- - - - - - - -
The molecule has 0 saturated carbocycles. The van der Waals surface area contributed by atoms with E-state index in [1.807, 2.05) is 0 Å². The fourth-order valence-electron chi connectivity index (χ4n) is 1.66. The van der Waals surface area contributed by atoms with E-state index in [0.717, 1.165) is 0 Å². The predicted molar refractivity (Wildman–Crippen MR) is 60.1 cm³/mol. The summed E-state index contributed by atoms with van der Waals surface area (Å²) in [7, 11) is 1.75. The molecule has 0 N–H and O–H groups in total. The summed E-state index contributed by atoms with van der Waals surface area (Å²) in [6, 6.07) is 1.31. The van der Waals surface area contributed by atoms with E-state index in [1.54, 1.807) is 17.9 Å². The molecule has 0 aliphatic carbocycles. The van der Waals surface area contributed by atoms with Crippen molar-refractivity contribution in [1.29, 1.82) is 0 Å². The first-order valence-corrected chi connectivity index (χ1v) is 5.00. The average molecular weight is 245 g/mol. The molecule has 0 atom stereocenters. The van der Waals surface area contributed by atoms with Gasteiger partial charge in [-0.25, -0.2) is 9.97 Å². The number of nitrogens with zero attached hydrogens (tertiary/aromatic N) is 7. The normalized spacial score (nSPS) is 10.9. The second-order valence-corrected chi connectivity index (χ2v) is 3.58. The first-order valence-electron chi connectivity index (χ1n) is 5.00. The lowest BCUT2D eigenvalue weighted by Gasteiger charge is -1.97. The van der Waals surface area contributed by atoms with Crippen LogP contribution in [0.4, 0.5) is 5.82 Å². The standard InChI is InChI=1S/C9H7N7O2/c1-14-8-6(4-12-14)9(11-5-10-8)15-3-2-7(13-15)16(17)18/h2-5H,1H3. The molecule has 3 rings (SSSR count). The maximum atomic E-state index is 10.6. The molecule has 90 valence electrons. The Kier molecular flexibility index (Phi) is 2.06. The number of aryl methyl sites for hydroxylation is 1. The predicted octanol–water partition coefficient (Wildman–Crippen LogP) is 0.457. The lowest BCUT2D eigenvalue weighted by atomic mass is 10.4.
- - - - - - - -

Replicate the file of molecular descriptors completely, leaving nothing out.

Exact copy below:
The molecule has 0 saturated carbocycles. The van der Waals surface area contributed by atoms with E-state index in [1.807, 2.05) is 0 Å². The fourth-order valence-electron chi connectivity index (χ4n) is 1.66. The van der Waals surface area contributed by atoms with E-state index in [0.717, 1.165) is 0 Å². The predicted molar refractivity (Wildman–Crippen MR) is 60.1 cm³/mol. The summed E-state index contributed by atoms with van der Waals surface area (Å²) in [7, 11) is 1.75. The molecule has 0 N–H and O–H groups in total. The summed E-state index contributed by atoms with van der Waals surface area (Å²) in [6, 6.07) is 1.31. The van der Waals surface area contributed by atoms with E-state index in [1.54, 1.807) is 17.9 Å². The molecule has 0 aliphatic carbocycles. The van der Waals surface area contributed by atoms with Crippen molar-refractivity contribution in [1.29, 1.82) is 0 Å². The first-order valence-corrected chi connectivity index (χ1v) is 5.00. The average molecular weight is 245 g/mol. The molecule has 0 atom stereocenters. The van der Waals surface area contributed by atoms with Gasteiger partial charge in [-0.25, -0.2) is 9.97 Å². The number of nitrogens with zero attached hydrogens (tertiary/aromatic N) is 7. The normalized spacial score (nSPS) is 10.9. The second-order valence-corrected chi connectivity index (χ2v) is 3.58. The first-order valence-electron chi connectivity index (χ1n) is 5.00. The lowest BCUT2D eigenvalue weighted by Gasteiger charge is -1.97. The van der Waals surface area contributed by atoms with Crippen LogP contribution in [0.4, 0.5) is 5.82 Å². The standard InChI is InChI=1S/C9H7N7O2/c1-14-8-6(4-12-14)9(11-5-10-8)15-3-2-7(13-15)16(17)18/h2-5H,1H3. The molecule has 3 rings (SSSR count). The maximum atomic E-state index is 10.6. The molecule has 90 valence electrons. The Kier molecular flexibility index (Phi) is 2.06. The number of aryl methyl sites for hydroxylation is 1. The predicted octanol–water partition coefficient (Wildman–Crippen LogP) is 0.457. The lowest BCUT2D eigenvalue weighted by atomic mass is 10.4.